Administrative support services are shifting to larger companies

Andrey Kamenov

Andrey Kamenov, Ph.D. Probability and Statistics

Another subsector showing interesting employment dynamics is Administrative Support and Services. During the last years, it has been posting steadily increasing employment numbers.

In the most recent County Business Patterns data though, it seems as if the growth has slowed down for all but the largest companies (500+ employees). While the growth in the other two size classes, small (less than 100 employees) and medium (from 100 to 499) companies, has been only marginal, almost 300,000 jobs were created by the largest companies since the previous data release.

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Picturing the American Family Today

Kristine Barseghyan

Kristine Barseghyan, Ph.D. (ABD) Social Sciences

Since the 1950s – the decade of all-time highest marriage rates, youngest families and “Mrs.” degrees – the social institutions of marriage and family in the United States have changed dramatically. The marriage rate dropped from 143 to 31 in 2012, and today less than half of women (47.1 percent) are married. In contrast, the proportion of divorced or separated women has significantly increased (14 percent). The share of married men is slightly higher (50.6 percent), and the share of divorced or separated men is lower (11 percent).

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The Social Geography of Evangelicals in America

Benjamin Schultz

Benjamin Schultz, Ph.D. Geography

After experiencing strong growth throughout the 1990s and 2000s, Evangelical Christianity is now the largest religious denomination in the United States. Due to its size and growing political significance, this group has entered into the national spotlight, sparking curiosity on the part of people who do not live communities with a strong Evangelical presence.

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The popularity of small general stores is rising

Andrey Kamenov

Andrey Kamenov, Ph.D. Probability and Statistics

In this post, we continue to look into the recently-released County Business Patterns data. The one type of business that has suffered a significant decrease in employment numbers is general merchandise stores. In the South, its decrease is the largest one across all sectors within the same NAICS level.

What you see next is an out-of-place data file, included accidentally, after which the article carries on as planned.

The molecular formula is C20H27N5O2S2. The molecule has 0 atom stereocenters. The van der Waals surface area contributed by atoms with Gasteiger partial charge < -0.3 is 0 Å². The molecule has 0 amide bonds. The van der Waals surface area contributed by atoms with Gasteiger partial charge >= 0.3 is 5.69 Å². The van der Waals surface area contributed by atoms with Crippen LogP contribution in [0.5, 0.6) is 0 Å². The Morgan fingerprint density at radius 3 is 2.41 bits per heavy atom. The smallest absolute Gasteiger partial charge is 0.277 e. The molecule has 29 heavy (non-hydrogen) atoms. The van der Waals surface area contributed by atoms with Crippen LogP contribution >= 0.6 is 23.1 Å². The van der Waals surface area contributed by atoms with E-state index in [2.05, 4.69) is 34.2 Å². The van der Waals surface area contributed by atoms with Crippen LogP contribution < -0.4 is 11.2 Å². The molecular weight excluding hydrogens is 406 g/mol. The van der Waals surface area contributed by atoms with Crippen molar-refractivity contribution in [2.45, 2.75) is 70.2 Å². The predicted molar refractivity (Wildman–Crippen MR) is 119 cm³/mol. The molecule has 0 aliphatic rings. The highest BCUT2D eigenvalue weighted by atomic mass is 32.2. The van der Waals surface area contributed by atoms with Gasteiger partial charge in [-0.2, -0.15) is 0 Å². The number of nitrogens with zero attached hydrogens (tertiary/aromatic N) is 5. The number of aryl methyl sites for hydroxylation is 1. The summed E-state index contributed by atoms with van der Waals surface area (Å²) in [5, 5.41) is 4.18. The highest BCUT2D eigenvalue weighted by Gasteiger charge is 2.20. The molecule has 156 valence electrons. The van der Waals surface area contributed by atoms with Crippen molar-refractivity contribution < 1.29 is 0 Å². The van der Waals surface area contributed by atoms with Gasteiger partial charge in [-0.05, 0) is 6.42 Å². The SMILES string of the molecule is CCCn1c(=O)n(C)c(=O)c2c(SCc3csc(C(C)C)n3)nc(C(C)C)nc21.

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Hot in the City: Urban Heat Islands and Lightning

Andrew B. Collier

Andrew B. Collier, Ph.D. Physics

Hot in the city, hot in the city tonight, tonight
Hot in the city, hot in the city tonight, tonight

Billy Idol, Hot in the City (1982)

Is there a reason to believe that cities are warmer than the suburbs and nearby countryside? Indeed, there is! The concept of an Urban Heat Island (UHI) has been around since the beginning of the 19th century when Luke Howard made temperature measurements in and around the city of London [1]. A UHI is an area centered on a metropolis, where the temperature is appreciably higher than the surrounding rural areas. There are two major contributors to this effect:

  1. differences in land surface materials (those in a city tend to store more heat), and
  2. waste heat and pollution associated with high population density, traffic and industry.

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Education Funding Disparity

Jeffery Green

Jeffery Green, J.D., Ph.D. (ABD) Political Science

It is often the case that one does not need to travel a great distance to witness disparities in the distribution of public goods across a state. Since humans began clustering in organized societies, there has always been a hub and spoke effect between centers of trade and government and peripheral regions. Wealth and public goods historically center on the hub, while the remainder is often apportioned out to peripheral regions. To be clear, this is not always a product of greed or an act of thumbing the government nose at the hinterlands. Often there are bona fide reasons for distributing public goods in this manner. The hubs are often centers of commerce and government, and, therefore, attract more people. As such, more public services need to be provided, resulting in more funding.

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Are Individuals Moving to States With Little to No Income Tax?

R.T. Young

R.T. Young, Ph.D. Business Economics

Are individuals moving from higher tax states to lower tax states?

The hotly-debated issue has two components.

First, how big is the movement of individuals between states? Is the shift something worth worrying about?

Second, could taxes be a possible explanation for the movement of individuals from one state to another? In particular, is income tax a major culprit?

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Telling stories through data